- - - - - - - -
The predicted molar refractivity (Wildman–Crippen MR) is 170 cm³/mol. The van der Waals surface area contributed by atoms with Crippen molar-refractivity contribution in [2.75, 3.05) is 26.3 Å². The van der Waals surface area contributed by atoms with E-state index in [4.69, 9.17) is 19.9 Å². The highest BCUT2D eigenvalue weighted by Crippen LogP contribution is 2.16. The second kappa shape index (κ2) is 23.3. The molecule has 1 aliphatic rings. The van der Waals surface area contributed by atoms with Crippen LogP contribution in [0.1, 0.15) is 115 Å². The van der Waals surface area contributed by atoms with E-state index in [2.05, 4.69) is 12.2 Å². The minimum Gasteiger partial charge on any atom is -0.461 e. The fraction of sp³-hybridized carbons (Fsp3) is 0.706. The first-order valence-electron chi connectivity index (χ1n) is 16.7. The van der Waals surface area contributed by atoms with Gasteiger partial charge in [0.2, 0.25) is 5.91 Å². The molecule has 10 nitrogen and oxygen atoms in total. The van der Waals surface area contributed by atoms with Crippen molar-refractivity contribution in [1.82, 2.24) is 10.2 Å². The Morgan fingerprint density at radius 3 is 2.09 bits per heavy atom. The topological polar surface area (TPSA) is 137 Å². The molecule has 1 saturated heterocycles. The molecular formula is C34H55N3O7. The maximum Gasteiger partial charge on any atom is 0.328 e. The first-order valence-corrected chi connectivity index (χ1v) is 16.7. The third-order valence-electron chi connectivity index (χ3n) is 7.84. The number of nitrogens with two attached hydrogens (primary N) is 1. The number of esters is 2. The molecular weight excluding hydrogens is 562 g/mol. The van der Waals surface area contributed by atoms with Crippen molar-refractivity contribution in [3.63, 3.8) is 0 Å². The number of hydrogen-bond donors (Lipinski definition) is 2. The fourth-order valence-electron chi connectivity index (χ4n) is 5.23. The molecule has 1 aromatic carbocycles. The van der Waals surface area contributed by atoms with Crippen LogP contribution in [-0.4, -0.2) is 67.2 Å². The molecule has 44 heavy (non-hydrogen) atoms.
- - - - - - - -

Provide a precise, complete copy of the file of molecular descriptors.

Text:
The predicted molar refractivity (Wildman–Crippen MR) is 170 cm³/mol. The van der Waals surface area contributed by atoms with Crippen molar-refractivity contribution in [2.75, 3.05) is 26.3 Å². The van der Waals surface area contributed by atoms with E-state index in [4.69, 9.17) is 19.9 Å². The highest BCUT2D eigenvalue weighted by Crippen LogP contribution is 2.16. The second kappa shape index (κ2) is 23.3. The molecule has 1 aliphatic rings. The van der Waals surface area contributed by atoms with Crippen LogP contribution in [0.1, 0.15) is 115 Å². The van der Waals surface area contributed by atoms with E-state index in [2.05, 4.69) is 12.2 Å². The minimum Gasteiger partial charge on any atom is -0.461 e. The fraction of sp³-hybridized carbons (Fsp3) is 0.706. The first-order valence-electron chi connectivity index (χ1n) is 16.7. The van der Waals surface area contributed by atoms with Gasteiger partial charge in [0.2, 0.25) is 5.91 Å². The molecule has 10 nitrogen and oxygen atoms in total. The van der Waals surface area contributed by atoms with Crippen molar-refractivity contribution in [1.82, 2.24) is 10.2 Å². The Morgan fingerprint density at radius 3 is 2.09 bits per heavy atom. The topological polar surface area (TPSA) is 137 Å². The molecule has 1 saturated heterocycles. The molecular formula is C34H55N3O7. The maximum Gasteiger partial charge on any atom is 0.328 e. The first-order valence-corrected chi connectivity index (χ1v) is 16.7. The third-order valence-electron chi connectivity index (χ3n) is 7.84. The number of nitrogens with two attached hydrogens (primary N) is 1. The number of esters is 2. The molecular weight excluding hydrogens is 562 g/mol. The van der Waals surface area contributed by atoms with Crippen molar-refractivity contribution in [3.63, 3.8) is 0 Å². The number of hydrogen-bond donors (Lipinski definition) is 2. The fourth-order valence-electron chi connectivity index (χ4n) is 5.23. The molecule has 1 aromatic carbocycles. The van der Waals surface area contributed by atoms with Crippen LogP contribution in [-0.4, -0.2) is 67.2 Å². The molecule has 44 heavy (non-hydrogen) atoms.